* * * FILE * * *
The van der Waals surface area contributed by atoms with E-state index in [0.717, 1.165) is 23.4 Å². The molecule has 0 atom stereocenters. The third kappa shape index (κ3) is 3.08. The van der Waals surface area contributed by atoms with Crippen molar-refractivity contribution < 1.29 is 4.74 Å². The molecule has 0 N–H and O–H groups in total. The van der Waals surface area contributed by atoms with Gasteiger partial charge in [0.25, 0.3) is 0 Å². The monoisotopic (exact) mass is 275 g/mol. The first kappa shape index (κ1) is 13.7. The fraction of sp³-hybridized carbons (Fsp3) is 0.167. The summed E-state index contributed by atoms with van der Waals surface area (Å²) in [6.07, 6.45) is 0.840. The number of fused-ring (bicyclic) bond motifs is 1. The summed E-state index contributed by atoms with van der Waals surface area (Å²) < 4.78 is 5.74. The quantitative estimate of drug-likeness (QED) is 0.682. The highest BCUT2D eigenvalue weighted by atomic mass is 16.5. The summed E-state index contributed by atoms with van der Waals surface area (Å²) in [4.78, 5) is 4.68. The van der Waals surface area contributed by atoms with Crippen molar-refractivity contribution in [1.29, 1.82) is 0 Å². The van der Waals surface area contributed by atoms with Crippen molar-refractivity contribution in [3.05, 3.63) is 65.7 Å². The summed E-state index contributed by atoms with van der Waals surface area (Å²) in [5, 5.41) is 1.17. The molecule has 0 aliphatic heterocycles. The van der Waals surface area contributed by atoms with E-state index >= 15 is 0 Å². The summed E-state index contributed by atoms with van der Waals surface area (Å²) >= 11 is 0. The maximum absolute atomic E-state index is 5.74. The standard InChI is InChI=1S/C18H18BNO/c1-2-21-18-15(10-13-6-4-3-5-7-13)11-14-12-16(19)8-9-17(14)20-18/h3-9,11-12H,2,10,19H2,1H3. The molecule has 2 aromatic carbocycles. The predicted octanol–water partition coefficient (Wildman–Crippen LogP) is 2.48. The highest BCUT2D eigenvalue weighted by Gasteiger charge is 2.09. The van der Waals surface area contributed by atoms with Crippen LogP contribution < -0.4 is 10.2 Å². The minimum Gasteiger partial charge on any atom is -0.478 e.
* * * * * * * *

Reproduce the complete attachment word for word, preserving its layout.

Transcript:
The van der Waals surface area contributed by atoms with E-state index in [0.717, 1.165) is 23.4 Å². The molecule has 0 atom stereocenters. The third kappa shape index (κ3) is 3.08. The van der Waals surface area contributed by atoms with Crippen molar-refractivity contribution < 1.29 is 4.74 Å². The molecule has 0 N–H and O–H groups in total. The van der Waals surface area contributed by atoms with Gasteiger partial charge in [0.25, 0.3) is 0 Å². The monoisotopic (exact) mass is 275 g/mol. The first kappa shape index (κ1) is 13.7. The fraction of sp³-hybridized carbons (Fsp3) is 0.167. The summed E-state index contributed by atoms with van der Waals surface area (Å²) in [6.07, 6.45) is 0.840. The number of fused-ring (bicyclic) bond motifs is 1. The summed E-state index contributed by atoms with van der Waals surface area (Å²) < 4.78 is 5.74. The quantitative estimate of drug-likeness (QED) is 0.682. The highest BCUT2D eigenvalue weighted by atomic mass is 16.5. The summed E-state index contributed by atoms with van der Waals surface area (Å²) in [4.78, 5) is 4.68. The van der Waals surface area contributed by atoms with Crippen molar-refractivity contribution in [1.29, 1.82) is 0 Å². The van der Waals surface area contributed by atoms with Crippen molar-refractivity contribution in [3.05, 3.63) is 65.7 Å². The summed E-state index contributed by atoms with van der Waals surface area (Å²) in [5, 5.41) is 1.17. The molecule has 0 aliphatic heterocycles. The van der Waals surface area contributed by atoms with E-state index >= 15 is 0 Å². The summed E-state index contributed by atoms with van der Waals surface area (Å²) >= 11 is 0. The maximum absolute atomic E-state index is 5.74. The standard InChI is InChI=1S/C18H18BNO/c1-2-21-18-15(10-13-6-4-3-5-7-13)11-14-12-16(19)8-9-17(14)20-18/h3-9,11-12H,2,10,19H2,1H3. The molecule has 2 aromatic carbocycles. The predicted octanol–water partition coefficient (Wildman–Crippen LogP) is 2.48. The highest BCUT2D eigenvalue weighted by Gasteiger charge is 2.09. The van der Waals surface area contributed by atoms with Crippen LogP contribution < -0.4 is 10.2 Å². The minimum Gasteiger partial charge on any atom is -0.478 e.